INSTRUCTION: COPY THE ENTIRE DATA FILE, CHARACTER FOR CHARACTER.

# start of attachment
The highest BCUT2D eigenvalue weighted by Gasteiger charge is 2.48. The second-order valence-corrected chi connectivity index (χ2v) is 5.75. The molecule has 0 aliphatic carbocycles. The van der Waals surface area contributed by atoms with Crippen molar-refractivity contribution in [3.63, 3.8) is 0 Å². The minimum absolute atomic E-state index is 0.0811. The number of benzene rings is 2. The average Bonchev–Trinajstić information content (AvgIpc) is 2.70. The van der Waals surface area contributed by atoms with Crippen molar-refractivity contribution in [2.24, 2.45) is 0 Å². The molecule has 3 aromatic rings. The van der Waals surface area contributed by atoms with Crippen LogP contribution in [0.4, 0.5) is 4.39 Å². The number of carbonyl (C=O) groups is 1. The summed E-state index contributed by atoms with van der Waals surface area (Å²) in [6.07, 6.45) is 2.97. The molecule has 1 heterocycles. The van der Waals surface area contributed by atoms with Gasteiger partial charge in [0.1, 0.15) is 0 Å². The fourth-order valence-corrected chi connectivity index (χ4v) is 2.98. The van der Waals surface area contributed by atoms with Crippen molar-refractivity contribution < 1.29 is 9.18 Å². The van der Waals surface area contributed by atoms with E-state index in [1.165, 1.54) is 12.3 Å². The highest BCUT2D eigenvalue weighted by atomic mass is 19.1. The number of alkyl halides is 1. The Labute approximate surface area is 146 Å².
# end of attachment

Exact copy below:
The highest BCUT2D eigenvalue weighted by Gasteiger charge is 2.48. The second-order valence-corrected chi connectivity index (χ2v) is 5.75. The molecule has 0 aliphatic carbocycles. The van der Waals surface area contributed by atoms with Crippen molar-refractivity contribution in [3.63, 3.8) is 0 Å². The minimum absolute atomic E-state index is 0.0811. The number of benzene rings is 2. The average Bonchev–Trinajstić information content (AvgIpc) is 2.70. The van der Waals surface area contributed by atoms with Crippen molar-refractivity contribution in [2.24, 2.45) is 0 Å². The molecule has 3 aromatic rings. The van der Waals surface area contributed by atoms with Crippen LogP contribution in [0.4, 0.5) is 4.39 Å². The number of carbonyl (C=O) groups is 1. The summed E-state index contributed by atoms with van der Waals surface area (Å²) in [6.07, 6.45) is 2.97. The molecule has 1 heterocycles. The van der Waals surface area contributed by atoms with Gasteiger partial charge in [0.1, 0.15) is 0 Å². The fourth-order valence-corrected chi connectivity index (χ4v) is 2.98. The van der Waals surface area contributed by atoms with Crippen molar-refractivity contribution < 1.29 is 9.18 Å². The van der Waals surface area contributed by atoms with E-state index in [1.165, 1.54) is 12.3 Å². The highest BCUT2D eigenvalue weighted by atomic mass is 19.1. The number of alkyl halides is 1. The Labute approximate surface area is 146 Å².